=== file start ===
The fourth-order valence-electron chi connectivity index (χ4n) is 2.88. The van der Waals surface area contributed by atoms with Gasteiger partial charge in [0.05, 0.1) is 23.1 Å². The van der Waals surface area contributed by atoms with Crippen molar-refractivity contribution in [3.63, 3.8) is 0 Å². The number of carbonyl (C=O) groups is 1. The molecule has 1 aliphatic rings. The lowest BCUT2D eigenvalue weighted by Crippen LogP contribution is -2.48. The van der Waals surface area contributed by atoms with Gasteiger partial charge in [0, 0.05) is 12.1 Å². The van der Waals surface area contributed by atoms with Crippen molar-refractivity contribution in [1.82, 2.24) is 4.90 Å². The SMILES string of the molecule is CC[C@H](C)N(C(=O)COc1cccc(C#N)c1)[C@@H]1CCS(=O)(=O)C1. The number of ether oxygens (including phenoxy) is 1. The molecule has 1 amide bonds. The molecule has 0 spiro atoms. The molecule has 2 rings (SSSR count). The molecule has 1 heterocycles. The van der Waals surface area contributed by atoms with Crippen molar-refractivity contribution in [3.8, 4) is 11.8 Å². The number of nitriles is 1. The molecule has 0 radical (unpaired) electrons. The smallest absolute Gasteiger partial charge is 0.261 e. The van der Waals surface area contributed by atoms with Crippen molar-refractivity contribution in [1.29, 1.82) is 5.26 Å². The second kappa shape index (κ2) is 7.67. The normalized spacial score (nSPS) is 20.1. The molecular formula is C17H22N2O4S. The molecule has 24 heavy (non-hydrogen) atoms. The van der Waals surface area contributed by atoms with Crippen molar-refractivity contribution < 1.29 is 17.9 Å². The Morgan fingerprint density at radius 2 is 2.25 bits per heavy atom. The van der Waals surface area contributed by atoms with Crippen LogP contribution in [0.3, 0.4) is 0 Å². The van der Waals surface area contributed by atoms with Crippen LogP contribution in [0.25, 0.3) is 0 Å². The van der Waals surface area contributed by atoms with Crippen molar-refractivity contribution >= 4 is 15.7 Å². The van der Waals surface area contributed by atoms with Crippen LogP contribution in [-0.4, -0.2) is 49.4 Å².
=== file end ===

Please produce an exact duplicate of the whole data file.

The fourth-order valence-electron chi connectivity index (χ4n) is 2.88. The van der Waals surface area contributed by atoms with Gasteiger partial charge in [0.05, 0.1) is 23.1 Å². The van der Waals surface area contributed by atoms with Crippen molar-refractivity contribution in [3.63, 3.8) is 0 Å². The number of carbonyl (C=O) groups is 1. The molecule has 1 aliphatic rings. The lowest BCUT2D eigenvalue weighted by Crippen LogP contribution is -2.48. The van der Waals surface area contributed by atoms with Gasteiger partial charge in [0, 0.05) is 12.1 Å². The van der Waals surface area contributed by atoms with Crippen molar-refractivity contribution in [1.82, 2.24) is 4.90 Å². The SMILES string of the molecule is CC[C@H](C)N(C(=O)COc1cccc(C#N)c1)[C@@H]1CCS(=O)(=O)C1. The number of ether oxygens (including phenoxy) is 1. The molecule has 1 amide bonds. The molecule has 0 spiro atoms. The molecule has 2 rings (SSSR count). The molecule has 1 heterocycles. The van der Waals surface area contributed by atoms with Crippen molar-refractivity contribution in [3.8, 4) is 11.8 Å². The number of nitriles is 1. The molecule has 0 radical (unpaired) electrons. The smallest absolute Gasteiger partial charge is 0.261 e. The van der Waals surface area contributed by atoms with Crippen molar-refractivity contribution in [1.29, 1.82) is 5.26 Å². The second kappa shape index (κ2) is 7.67. The normalized spacial score (nSPS) is 20.1. The molecular formula is C17H22N2O4S. The molecule has 24 heavy (non-hydrogen) atoms. The van der Waals surface area contributed by atoms with Crippen molar-refractivity contribution < 1.29 is 17.9 Å². The Morgan fingerprint density at radius 2 is 2.25 bits per heavy atom. The van der Waals surface area contributed by atoms with Crippen LogP contribution in [0.3, 0.4) is 0 Å². The van der Waals surface area contributed by atoms with Crippen LogP contribution in [0.25, 0.3) is 0 Å². The van der Waals surface area contributed by atoms with Crippen molar-refractivity contribution >= 4 is 15.7 Å². The van der Waals surface area contributed by atoms with Crippen LogP contribution in [-0.4, -0.2) is 49.4 Å².